This year’s Danish Science Festival 2022 just closed after a week with a wide range of events in which several of our research centers took part. The festival not only gives citizens the opportunity to get close to research, but it also gives the researchers a unique opportunity to get close to citizens. The festival was a rewarding experience for several of the researchers.
“The fascination with the research has no age limits. I met a 3-year-old child who had to stand on a chair to be able to see into the microscope, and 90-year-olds in wheelchairs who were thrilled to see cuts of fat and liver tissue under the microscope,” says Ellen Gammelmark, who is a Ph.D. student in the DNRF’s Center for Functional Genomics and Tissue Plasticity (ATLAS), about being part of the Danish Science Festival.
Together with other Ph.D. colleagues from ATLAS, Gammelmark participated in a workshop where the participants could follow in the footsteps of DNA researchers. The ATLAS team, like researchers from other DNRF research centers, gained a lot of insights from communicating their research and answering basic questions that may help to clarify misconceptions among the general population.
“It comes as no surprise that obesity and overweight in recent decades have become a huge problem in the modern world. Many people, therefore, ask if we in the world of research will soon invent a magic pill so that we can all eat whatever we want without gaining weight —a pleasant thought, which, unfortunately, will probably never be realized. During the festival, we had the opportunity to meet Danish citizens and have a dialogue about the body’s internal mechanisms and complexities. This allows us to answer the relevant questions that a layman may come up with,” said Lukas McKenzie Oussoren, who is also a Ph.D. student at ATLAS.
Some of the participants from the Center for Interstellar Catalysis (Intercat) also shared this experience from their workshop “Time, Dust and Stars,” about which Ph.D. student Laura Slumstrup said:
“It’s great to see the excitement of people when I tell them about something as exotic as dust in space. And it’s always interesting to take a step back from your very specialized research and explain to people outside the field how and why we do research.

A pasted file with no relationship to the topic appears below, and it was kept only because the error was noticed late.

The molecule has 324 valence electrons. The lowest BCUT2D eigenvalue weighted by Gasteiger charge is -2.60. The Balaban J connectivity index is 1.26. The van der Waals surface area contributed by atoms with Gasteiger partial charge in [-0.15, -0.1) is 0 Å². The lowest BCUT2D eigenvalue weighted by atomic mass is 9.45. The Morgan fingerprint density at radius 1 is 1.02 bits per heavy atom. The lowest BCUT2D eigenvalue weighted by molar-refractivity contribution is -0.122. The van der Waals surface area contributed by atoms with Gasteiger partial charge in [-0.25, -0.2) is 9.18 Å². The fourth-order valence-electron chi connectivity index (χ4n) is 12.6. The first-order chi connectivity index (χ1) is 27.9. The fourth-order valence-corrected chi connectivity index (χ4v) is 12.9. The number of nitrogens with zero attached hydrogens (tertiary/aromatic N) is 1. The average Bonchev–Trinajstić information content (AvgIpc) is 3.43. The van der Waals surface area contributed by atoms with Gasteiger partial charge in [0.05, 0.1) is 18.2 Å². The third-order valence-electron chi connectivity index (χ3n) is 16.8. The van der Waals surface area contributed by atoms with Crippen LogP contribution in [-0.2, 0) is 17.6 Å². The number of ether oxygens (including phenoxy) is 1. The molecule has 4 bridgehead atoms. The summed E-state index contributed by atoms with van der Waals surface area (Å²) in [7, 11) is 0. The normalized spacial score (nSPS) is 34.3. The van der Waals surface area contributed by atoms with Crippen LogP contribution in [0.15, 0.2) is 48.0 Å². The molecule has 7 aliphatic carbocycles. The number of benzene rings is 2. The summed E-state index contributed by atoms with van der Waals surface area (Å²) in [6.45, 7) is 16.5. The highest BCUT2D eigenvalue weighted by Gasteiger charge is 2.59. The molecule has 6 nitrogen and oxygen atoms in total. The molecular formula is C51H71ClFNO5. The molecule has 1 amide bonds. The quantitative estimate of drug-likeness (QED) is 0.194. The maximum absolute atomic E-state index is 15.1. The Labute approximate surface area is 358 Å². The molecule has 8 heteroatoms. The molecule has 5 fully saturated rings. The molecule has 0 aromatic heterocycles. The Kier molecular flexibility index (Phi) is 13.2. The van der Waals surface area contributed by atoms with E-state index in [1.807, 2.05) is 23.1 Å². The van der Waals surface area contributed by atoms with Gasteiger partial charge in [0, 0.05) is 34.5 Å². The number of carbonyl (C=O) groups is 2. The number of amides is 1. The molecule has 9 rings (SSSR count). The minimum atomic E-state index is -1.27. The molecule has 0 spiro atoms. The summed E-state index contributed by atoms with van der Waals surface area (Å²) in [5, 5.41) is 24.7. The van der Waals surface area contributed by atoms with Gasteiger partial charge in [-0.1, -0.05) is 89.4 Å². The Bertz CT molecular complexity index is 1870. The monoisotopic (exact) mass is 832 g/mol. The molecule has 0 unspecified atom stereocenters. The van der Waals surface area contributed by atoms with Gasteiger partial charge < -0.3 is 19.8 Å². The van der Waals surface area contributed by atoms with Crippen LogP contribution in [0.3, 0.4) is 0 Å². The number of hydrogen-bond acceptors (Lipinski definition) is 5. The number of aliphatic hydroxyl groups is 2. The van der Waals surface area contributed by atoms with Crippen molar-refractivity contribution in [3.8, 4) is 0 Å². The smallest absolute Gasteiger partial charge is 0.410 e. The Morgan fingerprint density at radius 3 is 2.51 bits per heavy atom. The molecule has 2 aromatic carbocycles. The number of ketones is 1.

“I think it’s fun to see how impressed people become with things that are so normal in my everyday life – such as being able to image individual atoms on a surface,” added Steffen Friis Holleufer, who is also a Ph.D. student from Intercat.
Following is a list of some of the activities that the DNRF’s Centers of Excellence were part of during the Danish Science Festival 2022.
Center for Neuroplasticity and Pain (CNAP)
Pain – where and why? A lecture on the fascinating biology of pain
Smerter – hvor og hvorfor? Et foredrag om smerters fascinerende biologi — Forskningens døgn
Atlas – Center for Functional Genomics and Tissue Plasticity
Walk in the footsteps of DNA researchers – laboratory for children
Center for Macroscopic Quantum States (BigQ)
What is a quantum computer and how can we use it in the future?
BØRN_Forskningens døgn_23april — Lyngbykultur
Center for Interstellar Catalysis (Intercat)
Time, Dust and Stars
Forskningens Døgn: Standaktiviteter kl. 14-18 (au.dk)
Music in the Brain (MIB)
Elite researchers inspire curious high school students at ATU East and talk about research as a career
Forskningens Døgn 2022: Eliteforskere inspirerer nysgerrige gymnasieelever hos ATU Øst og fortæller om forskning som karrierevej (talentfuldeunge.dk)